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Rose thorn arthritus!

Last autumn I was grubbing around under some hedging roses, no gloves. About three weeks later my finger and knuckle joint became sore, then very sore and my finger and hand swelled up. Doctor initially baffled but about 3 weeks later it was diagnosed as rose thorn arthritus. I had a tiny fragment of thorn in my knuckle, which was then successfully removed.  Moral of the story - it’s that pruning season again.... DO wear your thorn-proof gloves when rummaging around in your roses! 
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  • LynLyn DevonPosts: 19,861
    edited February 2019
    Ooh ! Never heard of that. Must take care.  Trouble is with thick gloves you can’t feel so well. 
    Just googled this, it’s  not just rose thorns, but any thorn, bits of twig or anything that can puncture the skin between the joints. 
    Gardening on the wild, windy west side of Dartmoor. 

  • I agree, so much better without gloves, and you feel more connected to the earth and plants.But it’s a sacrifice I’ll be making around all things thorny this spring! 
  • Pete.8Pete.8 Billericay, EssexPosts: 8,492
    Gilly23 said:
    I agree, so much better without gloves, and you feel more connected to the earth and plants.
    Sometimes gardening without gloves you can get a bit too connected to the earth and plants :)
    After a bramble clearing session - I bought some gauntlets the same day!

    Knowledge is knowing that a tomato is a fruit.
    Wisdom is not putting it in a fruit salad.
  • PosyPosy Isle of Wight.Posts: 3,199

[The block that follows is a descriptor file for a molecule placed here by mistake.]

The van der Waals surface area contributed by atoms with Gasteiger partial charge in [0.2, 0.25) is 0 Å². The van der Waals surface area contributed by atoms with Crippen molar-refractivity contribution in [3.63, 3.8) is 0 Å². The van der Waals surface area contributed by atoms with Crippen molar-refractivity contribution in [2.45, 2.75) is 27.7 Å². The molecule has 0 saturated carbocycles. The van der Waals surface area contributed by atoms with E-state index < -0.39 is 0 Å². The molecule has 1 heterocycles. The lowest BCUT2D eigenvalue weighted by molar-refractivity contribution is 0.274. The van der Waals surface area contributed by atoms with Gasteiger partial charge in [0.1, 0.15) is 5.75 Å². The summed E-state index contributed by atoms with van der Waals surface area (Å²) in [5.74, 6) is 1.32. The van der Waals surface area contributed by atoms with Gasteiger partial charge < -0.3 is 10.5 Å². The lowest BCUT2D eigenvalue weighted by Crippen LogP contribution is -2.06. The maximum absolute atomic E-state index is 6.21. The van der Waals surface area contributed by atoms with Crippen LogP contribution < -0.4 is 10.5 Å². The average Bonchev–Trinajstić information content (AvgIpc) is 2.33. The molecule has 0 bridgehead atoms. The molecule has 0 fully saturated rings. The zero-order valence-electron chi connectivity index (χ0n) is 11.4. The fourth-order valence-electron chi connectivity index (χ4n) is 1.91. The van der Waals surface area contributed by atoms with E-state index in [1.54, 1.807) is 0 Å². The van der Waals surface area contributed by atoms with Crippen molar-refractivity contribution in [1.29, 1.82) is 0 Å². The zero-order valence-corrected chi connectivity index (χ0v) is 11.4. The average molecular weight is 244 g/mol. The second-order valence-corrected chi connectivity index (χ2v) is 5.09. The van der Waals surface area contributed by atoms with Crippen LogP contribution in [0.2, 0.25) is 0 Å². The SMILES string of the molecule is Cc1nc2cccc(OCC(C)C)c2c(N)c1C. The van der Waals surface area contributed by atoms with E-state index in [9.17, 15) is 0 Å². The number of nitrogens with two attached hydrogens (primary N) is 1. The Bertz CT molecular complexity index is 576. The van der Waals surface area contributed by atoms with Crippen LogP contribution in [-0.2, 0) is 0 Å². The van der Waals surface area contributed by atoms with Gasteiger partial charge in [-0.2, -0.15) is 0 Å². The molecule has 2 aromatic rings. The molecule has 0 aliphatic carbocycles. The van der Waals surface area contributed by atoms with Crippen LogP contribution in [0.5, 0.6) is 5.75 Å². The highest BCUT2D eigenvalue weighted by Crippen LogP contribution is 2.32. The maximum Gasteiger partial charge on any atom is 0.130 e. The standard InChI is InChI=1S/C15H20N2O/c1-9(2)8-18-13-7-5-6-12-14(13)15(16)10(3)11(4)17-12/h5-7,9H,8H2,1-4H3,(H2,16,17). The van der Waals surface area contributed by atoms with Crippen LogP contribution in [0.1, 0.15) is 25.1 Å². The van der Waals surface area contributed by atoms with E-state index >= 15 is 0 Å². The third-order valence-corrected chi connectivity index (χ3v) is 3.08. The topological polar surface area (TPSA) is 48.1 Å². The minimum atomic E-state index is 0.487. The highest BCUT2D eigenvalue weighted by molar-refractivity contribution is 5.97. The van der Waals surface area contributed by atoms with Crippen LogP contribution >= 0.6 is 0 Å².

The trouble with gloves is that if they are tough enough to protect you, you can't bend your fingers!
  • Lizzie27Lizzie27 SomersetPosts: 9,216
    I've recommended these before, but Tough Touch gauntlets really are good for pruning any spiny plant. They are made of leather so are supple enough on the fingers and comfortable to wear. The ladies size fits me well as I have small hands so the larger mens size might be better for some. They are expensive but should last - and they're bright yellow so difficult to lose!  (I've got no connection to the company by the way).
  • ObelixxObelixx Vendée, Western FrancePosts: 27,556
    edited February 2019
    Not in my joint but in my thumb.  Got a splinter which Ii couldn't get out and my thumb swelled and swelled and was ever so painful so, as my GP was pregnant, went to her replacement who is supposedly a sports injury specialist but doesn't think gardening is a sport.  

    Anyway, he gave it a local anaesthetic and went digging and pulled out the teeniest pin head spec of wood, cleaned it all up and muttered about such a lot of swelling and pus for such a teeny speck.   Told me to bathe it regularly and squeeze to get out any more pus so I did.   3 days later, out popped an enormous splinter.   Went and told my husband it was a centimetre long.   "Don't exaggerate!" so I measured it.  13 mm that the bloody sports specialist had missed!

    Thumb healed up in no time after that.
    "We don't stop playing because we grow old; we grow old because we stop playing." - George Bernard Shaw
  • PosyPosy Isle of Wight.Posts: 3,199
    Ouch!
  • FlinsterFlinster Posts: 883
    I had similar when renovating a hawthorn hedge, removing ivy, could barely make a fist and was quite painful! 
  • I'm staying inside from now on ...
  • ObelixxObelixx Vendée, Western FrancePosts: 27,556
    No wussing!  The fun far outweighs the occasional pain.
    "We don't stop playing because we grow old; we grow old because we stop playing." - George Bernard Shaw
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